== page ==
For a vivid horror story to haunt you, let's talk about the Yahoo breach, where stuff like email addresses, hashed passwords, and security question answers for 500 million accounts were stolen in 2014...and it was two years before Yahoo found out about it (2016).  They suspect a government like Russia or China did it.

That's really serious.  What if you use your Yahoo email address when you sign up for all of your other accounts?  Many accounts give full control to reset passwords and change all sorts of security options to anyone with access to your email.  In that case, it's the ability of your hashed Yahoo password to endure 2+ years of offline guessing that is only thing standing between you and massive agony.

(Update: Yahoo has made another breach announcement that a different attack in 2013 compromised user information such as names, phone numbers, birth dates, security questions, and hashed passwords for ~1 billion accounts.  Wow, double the accounts and an additional year of going undetected.)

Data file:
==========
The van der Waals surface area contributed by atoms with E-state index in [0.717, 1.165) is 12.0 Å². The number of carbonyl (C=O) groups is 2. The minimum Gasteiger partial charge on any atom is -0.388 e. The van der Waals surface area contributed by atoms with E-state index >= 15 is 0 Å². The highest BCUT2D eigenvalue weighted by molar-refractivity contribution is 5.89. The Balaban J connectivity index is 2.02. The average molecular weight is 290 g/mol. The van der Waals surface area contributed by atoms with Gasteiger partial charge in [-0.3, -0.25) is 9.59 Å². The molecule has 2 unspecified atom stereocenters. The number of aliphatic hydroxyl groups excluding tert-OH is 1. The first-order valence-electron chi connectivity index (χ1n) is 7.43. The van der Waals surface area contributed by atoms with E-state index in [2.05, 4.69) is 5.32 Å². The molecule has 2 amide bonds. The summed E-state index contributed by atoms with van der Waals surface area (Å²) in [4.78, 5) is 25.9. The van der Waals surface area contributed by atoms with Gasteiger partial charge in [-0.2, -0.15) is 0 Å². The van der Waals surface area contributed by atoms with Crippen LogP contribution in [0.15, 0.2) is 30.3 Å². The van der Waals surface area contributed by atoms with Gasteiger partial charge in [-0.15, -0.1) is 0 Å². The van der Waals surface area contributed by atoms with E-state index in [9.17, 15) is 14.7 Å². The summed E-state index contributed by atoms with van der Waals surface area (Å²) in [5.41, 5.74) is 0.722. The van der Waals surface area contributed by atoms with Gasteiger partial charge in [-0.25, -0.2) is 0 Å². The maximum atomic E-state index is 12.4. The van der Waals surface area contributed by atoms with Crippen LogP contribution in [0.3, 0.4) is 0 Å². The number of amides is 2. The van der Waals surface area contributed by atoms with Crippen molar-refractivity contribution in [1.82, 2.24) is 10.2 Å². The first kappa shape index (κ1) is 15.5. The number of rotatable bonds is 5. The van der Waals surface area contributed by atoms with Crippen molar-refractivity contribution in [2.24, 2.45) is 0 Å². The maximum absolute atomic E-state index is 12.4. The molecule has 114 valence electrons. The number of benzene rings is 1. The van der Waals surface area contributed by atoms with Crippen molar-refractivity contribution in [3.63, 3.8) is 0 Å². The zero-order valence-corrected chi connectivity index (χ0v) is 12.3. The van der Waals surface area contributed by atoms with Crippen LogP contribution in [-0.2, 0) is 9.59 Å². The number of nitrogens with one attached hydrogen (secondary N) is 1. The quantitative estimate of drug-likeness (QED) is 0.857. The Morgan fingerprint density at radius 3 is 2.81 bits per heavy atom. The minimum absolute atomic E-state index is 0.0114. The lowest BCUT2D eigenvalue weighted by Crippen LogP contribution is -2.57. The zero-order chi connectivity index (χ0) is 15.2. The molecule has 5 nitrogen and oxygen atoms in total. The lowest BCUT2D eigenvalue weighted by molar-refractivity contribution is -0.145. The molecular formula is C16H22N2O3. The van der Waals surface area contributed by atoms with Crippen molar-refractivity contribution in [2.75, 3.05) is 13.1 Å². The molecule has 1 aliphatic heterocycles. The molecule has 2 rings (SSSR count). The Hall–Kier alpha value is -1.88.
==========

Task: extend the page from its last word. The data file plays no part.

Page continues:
A future post will go more into comparing using a password manager versus alternatives, both from a security and convenience perspective.  Spoiler: using a password manager is the winner in both security and convenience for most people.

Sunday, December 4, 2016

Steps to Set Up KeePass

Scope of this Post

The following instructions are for how to set up the KeePass password manager on your Windows PCs, iPhones, and Android devices.  This post also covers the one-time process of creating a password database and putting it in Google Drive.

If you are hoping to use KeePass on Linux or MacOS, I haven't done it myself, but you might have success using KeePassX, KeePassXC, or one of the KeePass packages that has made it into Mac OS X and several Linux distribution software repositories.  See this page for download options.  Also, there's the option of running KeePass under Mono on your MacOSX/Linux system.